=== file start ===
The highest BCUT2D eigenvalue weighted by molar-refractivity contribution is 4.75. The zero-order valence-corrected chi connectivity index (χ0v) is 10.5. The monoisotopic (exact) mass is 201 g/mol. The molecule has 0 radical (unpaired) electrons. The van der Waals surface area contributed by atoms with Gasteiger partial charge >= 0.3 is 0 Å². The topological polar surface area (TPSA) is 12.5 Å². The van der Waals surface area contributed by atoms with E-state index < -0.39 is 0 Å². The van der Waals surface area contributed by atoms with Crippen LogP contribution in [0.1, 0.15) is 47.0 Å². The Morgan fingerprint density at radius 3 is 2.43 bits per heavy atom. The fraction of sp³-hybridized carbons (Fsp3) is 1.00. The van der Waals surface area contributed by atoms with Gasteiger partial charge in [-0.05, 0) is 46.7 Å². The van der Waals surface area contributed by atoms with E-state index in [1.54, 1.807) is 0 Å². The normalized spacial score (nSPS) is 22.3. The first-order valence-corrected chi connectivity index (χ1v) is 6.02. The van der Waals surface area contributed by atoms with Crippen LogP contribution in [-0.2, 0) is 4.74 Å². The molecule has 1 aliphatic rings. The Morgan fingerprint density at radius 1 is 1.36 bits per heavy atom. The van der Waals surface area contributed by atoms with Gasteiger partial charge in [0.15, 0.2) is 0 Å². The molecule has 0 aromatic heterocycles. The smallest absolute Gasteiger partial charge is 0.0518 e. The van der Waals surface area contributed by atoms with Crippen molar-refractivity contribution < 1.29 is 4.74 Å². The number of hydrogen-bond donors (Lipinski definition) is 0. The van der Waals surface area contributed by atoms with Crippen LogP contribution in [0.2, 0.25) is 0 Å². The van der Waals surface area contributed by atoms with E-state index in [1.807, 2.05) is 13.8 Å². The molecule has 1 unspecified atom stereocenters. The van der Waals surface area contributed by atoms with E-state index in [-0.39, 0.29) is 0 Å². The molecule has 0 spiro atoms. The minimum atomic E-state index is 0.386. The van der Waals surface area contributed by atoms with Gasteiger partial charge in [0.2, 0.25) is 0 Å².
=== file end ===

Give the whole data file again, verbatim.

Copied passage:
The highest BCUT2D eigenvalue weighted by molar-refractivity contribution is 4.75. The zero-order valence-corrected chi connectivity index (χ0v) is 10.5. The monoisotopic (exact) mass is 201 g/mol. The molecule has 0 radical (unpaired) electrons. The van der Waals surface area contributed by atoms with Gasteiger partial charge >= 0.3 is 0 Å². The topological polar surface area (TPSA) is 12.5 Å². The van der Waals surface area contributed by atoms with E-state index < -0.39 is 0 Å². The van der Waals surface area contributed by atoms with Crippen LogP contribution in [0.1, 0.15) is 47.0 Å². The Morgan fingerprint density at radius 3 is 2.43 bits per heavy atom. The fraction of sp³-hybridized carbons (Fsp3) is 1.00. The van der Waals surface area contributed by atoms with Gasteiger partial charge in [-0.05, 0) is 46.7 Å². The van der Waals surface area contributed by atoms with E-state index in [1.54, 1.807) is 0 Å². The normalized spacial score (nSPS) is 22.3. The first-order valence-corrected chi connectivity index (χ1v) is 6.02. The van der Waals surface area contributed by atoms with Crippen LogP contribution in [-0.2, 0) is 4.74 Å². The molecule has 1 aliphatic rings. The Morgan fingerprint density at radius 1 is 1.36 bits per heavy atom. The van der Waals surface area contributed by atoms with Gasteiger partial charge in [0.15, 0.2) is 0 Å². The molecule has 0 aromatic heterocycles. The smallest absolute Gasteiger partial charge is 0.0518 e. The van der Waals surface area contributed by atoms with Crippen molar-refractivity contribution < 1.29 is 4.74 Å². The number of hydrogen-bond donors (Lipinski definition) is 0. The van der Waals surface area contributed by atoms with Crippen LogP contribution in [0.2, 0.25) is 0 Å². The van der Waals surface area contributed by atoms with E-state index in [1.807, 2.05) is 13.8 Å². The molecule has 1 unspecified atom stereocenters. The van der Waals surface area contributed by atoms with E-state index in [-0.39, 0.29) is 0 Å². The molecule has 0 spiro atoms. The minimum atomic E-state index is 0.386. The van der Waals surface area contributed by atoms with Gasteiger partial charge in [0.2, 0.25) is 0 Å².